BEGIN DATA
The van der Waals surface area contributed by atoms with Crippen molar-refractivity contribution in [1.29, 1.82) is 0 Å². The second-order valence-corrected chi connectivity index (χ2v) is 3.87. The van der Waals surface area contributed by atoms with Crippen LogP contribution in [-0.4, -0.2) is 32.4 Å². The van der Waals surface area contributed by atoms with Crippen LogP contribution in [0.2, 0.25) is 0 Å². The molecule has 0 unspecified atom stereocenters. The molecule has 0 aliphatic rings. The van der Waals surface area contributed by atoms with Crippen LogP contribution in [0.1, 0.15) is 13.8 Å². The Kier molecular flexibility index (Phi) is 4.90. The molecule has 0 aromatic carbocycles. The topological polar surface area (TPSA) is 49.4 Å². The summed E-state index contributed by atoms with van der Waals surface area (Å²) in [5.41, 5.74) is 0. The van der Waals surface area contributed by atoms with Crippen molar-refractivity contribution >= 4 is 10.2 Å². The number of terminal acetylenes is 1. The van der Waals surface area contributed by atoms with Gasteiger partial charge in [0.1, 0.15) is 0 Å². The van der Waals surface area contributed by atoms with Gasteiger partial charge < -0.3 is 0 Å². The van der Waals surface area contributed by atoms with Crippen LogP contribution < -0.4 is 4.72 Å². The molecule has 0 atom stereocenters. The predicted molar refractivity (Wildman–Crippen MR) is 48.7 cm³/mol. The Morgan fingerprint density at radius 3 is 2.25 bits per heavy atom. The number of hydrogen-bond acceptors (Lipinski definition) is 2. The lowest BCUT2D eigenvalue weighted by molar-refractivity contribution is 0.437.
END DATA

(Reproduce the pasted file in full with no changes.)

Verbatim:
The van der Waals surface area contributed by atoms with Crippen molar-refractivity contribution in [1.29, 1.82) is 0 Å². The second-order valence-corrected chi connectivity index (χ2v) is 3.87. The van der Waals surface area contributed by atoms with Crippen LogP contribution in [-0.4, -0.2) is 32.4 Å². The van der Waals surface area contributed by atoms with Crippen LogP contribution in [0.2, 0.25) is 0 Å². The molecule has 0 unspecified atom stereocenters. The molecule has 0 aliphatic rings. The van der Waals surface area contributed by atoms with Crippen LogP contribution in [0.1, 0.15) is 13.8 Å². The Kier molecular flexibility index (Phi) is 4.90. The molecule has 0 aromatic carbocycles. The topological polar surface area (TPSA) is 49.4 Å². The summed E-state index contributed by atoms with van der Waals surface area (Å²) in [5.41, 5.74) is 0. The van der Waals surface area contributed by atoms with Crippen molar-refractivity contribution >= 4 is 10.2 Å². The number of terminal acetylenes is 1. The van der Waals surface area contributed by atoms with Gasteiger partial charge in [0.1, 0.15) is 0 Å². The van der Waals surface area contributed by atoms with Gasteiger partial charge < -0.3 is 0 Å². The van der Waals surface area contributed by atoms with Crippen LogP contribution < -0.4 is 4.72 Å². The molecule has 0 atom stereocenters. The predicted molar refractivity (Wildman–Crippen MR) is 48.7 cm³/mol. The Morgan fingerprint density at radius 3 is 2.25 bits per heavy atom. The number of hydrogen-bond acceptors (Lipinski definition) is 2. The lowest BCUT2D eigenvalue weighted by molar-refractivity contribution is 0.437.